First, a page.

It’s tough to admit it these days, but I’m an avid Toronto Blue Jays fan. This past winter the team’s management, thanks to a big payroll boost from its owner Rogers (TSX: RCI.B), put together what was on paper a team loaded with talent and poised to make a real run for a return of the glory days. Unfortunately, once the season started it was back to reality. However, in this season of missed expectations there is a critical investing lesson to be learned. Quite simply, shifting your investing strategy to one that seeks quick profits just doesn’t work. For…
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It’s tough to admit it these days, but I’m an avid Toronto Blue Jays fan. This past winter the team’s management, thanks to a big payroll boost from its owner Rogers (TSX: RCI.B), put together what was on paper a team loaded with talent and poised to make a real run for a return of the glory days.
Unfortunately, once the season started it was back to reality. However, in this season of missed expectations there is a critical investing lesson to be learned. Quite simply, shifting your investing strategy to one that seeks quick profits just doesn’t work.
For the past few years, the Jays preached patience. The club was building a team that would be a great long-term winner. It was adding controllable, high-upside players that over time would return the team to its glory days. All that changed this past winter as the team radically shifted its strategy to one focused on winning this year.
Overpaying for high-priced talent
The biggest mistake the team made was overpaying for high-priced talent. Costly veterans were added at the expense of young, relatively cheap talent. These veterans didn’t have a lot of upside left in their careers making them more susceptible to regression and not providing the returns the team had hoped.
The investing takeaway would have been akin to adding a known commodity like Suncor (TSX: SU) to the team and expecting a big year out of the gate. Suncor, which is among the largest companies in Canada by market cap and not exactly cheap at 20 times earnings has struggled this year to keep its production flowing. One of the problems it has faced is a shutdown of Enbridge’s (TSX: ENB) regional oil sands pipeline, which impacted its ability to produce. Not only that, but the company has had its own issues and had to shut down production for maintenance. This has caused daily oil production to plummet from a high of 375,000 barrels of oil per day in March to just 293,000 barrels of oil per day last month.
Not being able to produce at its full capacity has led to a disappointing year for Suncor investors as its stock has underperformed the S&P/TSX Composite this year. If you’d cleared your portfolio out of other promising stocks, like the Blue Jays did with the teams emerging prospects, in hopes that Suncor would deliver investing glory, you’d be sorely disappointed. This brings me to my next point, selling high upside talent early could cost investors in the years to come.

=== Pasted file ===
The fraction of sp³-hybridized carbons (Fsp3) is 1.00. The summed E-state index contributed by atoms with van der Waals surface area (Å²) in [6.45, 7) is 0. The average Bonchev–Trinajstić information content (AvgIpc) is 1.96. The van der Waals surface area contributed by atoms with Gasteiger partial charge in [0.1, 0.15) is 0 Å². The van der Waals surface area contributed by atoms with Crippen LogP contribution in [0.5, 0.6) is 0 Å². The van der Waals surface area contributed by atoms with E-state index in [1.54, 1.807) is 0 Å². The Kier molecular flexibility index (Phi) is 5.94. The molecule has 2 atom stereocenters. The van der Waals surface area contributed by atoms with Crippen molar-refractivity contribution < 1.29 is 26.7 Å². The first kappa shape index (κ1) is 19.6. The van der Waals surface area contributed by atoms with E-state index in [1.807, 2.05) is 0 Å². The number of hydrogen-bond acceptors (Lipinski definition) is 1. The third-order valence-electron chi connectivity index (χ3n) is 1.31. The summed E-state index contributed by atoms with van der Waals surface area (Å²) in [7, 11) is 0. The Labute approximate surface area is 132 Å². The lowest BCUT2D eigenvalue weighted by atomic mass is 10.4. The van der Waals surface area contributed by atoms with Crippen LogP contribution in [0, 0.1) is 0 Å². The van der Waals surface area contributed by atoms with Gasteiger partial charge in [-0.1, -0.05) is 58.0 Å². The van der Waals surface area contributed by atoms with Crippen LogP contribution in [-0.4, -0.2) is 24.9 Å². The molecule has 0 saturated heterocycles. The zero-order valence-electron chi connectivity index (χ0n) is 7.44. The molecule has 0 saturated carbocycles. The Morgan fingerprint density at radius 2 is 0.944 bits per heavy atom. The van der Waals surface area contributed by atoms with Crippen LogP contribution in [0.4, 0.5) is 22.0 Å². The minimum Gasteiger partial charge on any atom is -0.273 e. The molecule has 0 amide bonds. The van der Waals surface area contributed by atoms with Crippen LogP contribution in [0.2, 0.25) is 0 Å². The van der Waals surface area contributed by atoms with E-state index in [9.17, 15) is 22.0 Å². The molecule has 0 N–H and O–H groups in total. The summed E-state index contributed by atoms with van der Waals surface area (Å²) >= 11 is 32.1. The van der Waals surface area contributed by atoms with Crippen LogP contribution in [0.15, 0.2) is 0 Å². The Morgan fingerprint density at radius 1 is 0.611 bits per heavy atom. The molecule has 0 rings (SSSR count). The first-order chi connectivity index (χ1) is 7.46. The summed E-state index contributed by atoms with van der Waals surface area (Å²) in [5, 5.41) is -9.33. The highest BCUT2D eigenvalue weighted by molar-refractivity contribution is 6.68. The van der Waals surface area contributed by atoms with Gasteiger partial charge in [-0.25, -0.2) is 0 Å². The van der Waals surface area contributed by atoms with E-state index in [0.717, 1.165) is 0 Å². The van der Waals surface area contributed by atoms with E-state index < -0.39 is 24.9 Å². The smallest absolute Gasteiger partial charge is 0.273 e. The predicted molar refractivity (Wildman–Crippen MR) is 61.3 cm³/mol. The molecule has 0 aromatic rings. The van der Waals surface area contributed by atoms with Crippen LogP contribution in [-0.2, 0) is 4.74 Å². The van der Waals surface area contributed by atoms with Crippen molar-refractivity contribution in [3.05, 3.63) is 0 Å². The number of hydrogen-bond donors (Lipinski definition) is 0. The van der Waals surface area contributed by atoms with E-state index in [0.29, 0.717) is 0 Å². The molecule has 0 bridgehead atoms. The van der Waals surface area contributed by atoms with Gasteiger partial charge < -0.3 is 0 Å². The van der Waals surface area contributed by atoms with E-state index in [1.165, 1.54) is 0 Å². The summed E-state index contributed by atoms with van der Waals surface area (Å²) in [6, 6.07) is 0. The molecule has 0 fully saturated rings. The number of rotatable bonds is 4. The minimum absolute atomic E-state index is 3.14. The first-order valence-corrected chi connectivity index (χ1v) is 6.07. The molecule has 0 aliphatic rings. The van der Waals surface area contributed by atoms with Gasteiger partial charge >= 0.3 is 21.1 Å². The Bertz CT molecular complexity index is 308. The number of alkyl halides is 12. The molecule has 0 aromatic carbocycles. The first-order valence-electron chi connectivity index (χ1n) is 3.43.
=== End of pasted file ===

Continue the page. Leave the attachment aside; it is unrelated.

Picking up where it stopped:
Selling early and missing the upside
One of my greatest successes as an investor has been to not sell Catamaran (TSX: CCT) despite the fact that it has risen nearly 1,000% since I added it to my portfolio. That gain, which has made it one of the best stocks in Canada over the past decade, would have been lost if I’d been tempted to sell early. I’ve been able to resist that temptation for one reason, my strategy is to hold on to a stock unless the fundamentals change.
When it comes to Catamaran, the fundamentals have only strengthened over time. The company is using technology and building scale to help cut the costs of pharmaceuticals. The ability to leverage its technology and scale its business by acquiring smaller competitors has made the company the fastest-growing pharmacy benefits manager in the industry. While it processes one out of every five prescription claims in the U.S., it still has room to take additional market share in the future. Holding when others would have sold has really boosted my returns.
Giving up on golden talent
One thing I will give the Blue Jays, and parent company Rogers, credit for is that the team hasn’t sold low on valuable talent. The team could have chosen to sell its underperforming pieces after the slow first half. This strategy shift is one that too many investors and sports teams make.
The investing takeaway here is pretty clear, especially for those investing in a gold mining stock this year. With gold having the worst quarter in the past half century, it has crushed the value of gold mining stocks like Goldcorp (TSX: G), which is down about 23% this year.
However, those selling now will miss out on a potentially golden future. Goldcorp has the potential to increase production by 70% by 2017. That has the company confident it can deliver industry leading cash flow growth of 67% over the next two years which should lead to improved returns for the company’s owners. Too many investors have been willing to sell this potentially golden future after a rough start to the year.
Final Foolish thoughts
Investors can save substantial sums of money by avoiding a radical strategy shift in an effort to quickly boost returns. Paying up to buy premium stock that’s past its prime in hopes of a quick return rarely ends well. Likewise, selling a promising company too early is another mistake investors make when continually shifting strategies. That’s one reason why we at The Motley Fool encourage investors to take a long-term approach.
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Fool contributor Matt DiLallo owns shares in Catamaran and Rogers. The Motley Fool does not own shares in any of the companies mentioned.